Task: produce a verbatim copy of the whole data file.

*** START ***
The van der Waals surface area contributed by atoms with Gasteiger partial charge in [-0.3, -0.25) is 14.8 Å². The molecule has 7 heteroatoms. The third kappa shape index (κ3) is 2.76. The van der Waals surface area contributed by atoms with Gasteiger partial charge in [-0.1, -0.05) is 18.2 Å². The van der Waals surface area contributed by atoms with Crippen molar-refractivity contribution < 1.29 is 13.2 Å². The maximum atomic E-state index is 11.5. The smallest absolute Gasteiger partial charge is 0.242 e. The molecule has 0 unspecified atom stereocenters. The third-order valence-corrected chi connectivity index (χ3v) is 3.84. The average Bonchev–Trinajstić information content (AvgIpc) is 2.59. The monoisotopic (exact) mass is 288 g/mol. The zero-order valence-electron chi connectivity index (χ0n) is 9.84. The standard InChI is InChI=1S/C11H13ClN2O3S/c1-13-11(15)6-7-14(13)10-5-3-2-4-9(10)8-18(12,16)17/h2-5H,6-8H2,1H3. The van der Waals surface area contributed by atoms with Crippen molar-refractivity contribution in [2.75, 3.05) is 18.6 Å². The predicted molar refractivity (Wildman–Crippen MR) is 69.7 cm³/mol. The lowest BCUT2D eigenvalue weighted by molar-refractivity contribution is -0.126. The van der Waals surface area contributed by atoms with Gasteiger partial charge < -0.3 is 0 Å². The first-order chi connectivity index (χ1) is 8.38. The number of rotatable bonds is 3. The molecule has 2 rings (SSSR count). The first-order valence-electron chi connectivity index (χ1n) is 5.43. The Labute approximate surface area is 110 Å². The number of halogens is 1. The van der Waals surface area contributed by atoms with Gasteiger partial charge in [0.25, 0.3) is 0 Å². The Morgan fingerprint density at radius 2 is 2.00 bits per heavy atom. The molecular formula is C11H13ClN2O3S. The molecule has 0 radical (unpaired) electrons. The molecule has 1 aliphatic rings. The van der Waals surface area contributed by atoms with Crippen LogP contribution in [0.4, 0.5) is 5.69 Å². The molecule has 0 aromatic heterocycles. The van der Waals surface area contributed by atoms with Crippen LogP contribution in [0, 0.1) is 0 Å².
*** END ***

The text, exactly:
The van der Waals surface area contributed by atoms with Gasteiger partial charge in [-0.3, -0.25) is 14.8 Å². The molecule has 7 heteroatoms. The third kappa shape index (κ3) is 2.76. The van der Waals surface area contributed by atoms with Gasteiger partial charge in [-0.1, -0.05) is 18.2 Å². The van der Waals surface area contributed by atoms with Crippen molar-refractivity contribution < 1.29 is 13.2 Å². The maximum atomic E-state index is 11.5. The smallest absolute Gasteiger partial charge is 0.242 e. The molecule has 0 unspecified atom stereocenters. The third-order valence-corrected chi connectivity index (χ3v) is 3.84. The average Bonchev–Trinajstić information content (AvgIpc) is 2.59. The monoisotopic (exact) mass is 288 g/mol. The zero-order valence-electron chi connectivity index (χ0n) is 9.84. The standard InChI is InChI=1S/C11H13ClN2O3S/c1-13-11(15)6-7-14(13)10-5-3-2-4-9(10)8-18(12,16)17/h2-5H,6-8H2,1H3. The van der Waals surface area contributed by atoms with Crippen molar-refractivity contribution in [2.75, 3.05) is 18.6 Å². The predicted molar refractivity (Wildman–Crippen MR) is 69.7 cm³/mol. The lowest BCUT2D eigenvalue weighted by molar-refractivity contribution is -0.126. The van der Waals surface area contributed by atoms with Gasteiger partial charge < -0.3 is 0 Å². The first-order chi connectivity index (χ1) is 8.38. The number of rotatable bonds is 3. The molecule has 2 rings (SSSR count). The first-order valence-electron chi connectivity index (χ1n) is 5.43. The Labute approximate surface area is 110 Å². The number of halogens is 1. The van der Waals surface area contributed by atoms with Gasteiger partial charge in [0.25, 0.3) is 0 Å². The Morgan fingerprint density at radius 2 is 2.00 bits per heavy atom. The molecular formula is C11H13ClN2O3S. The molecule has 0 radical (unpaired) electrons. The molecule has 1 aliphatic rings. The van der Waals surface area contributed by atoms with Crippen LogP contribution in [0.4, 0.5) is 5.69 Å². The molecule has 0 aromatic heterocycles. The van der Waals surface area contributed by atoms with Crippen LogP contribution in [0, 0.1) is 0 Å².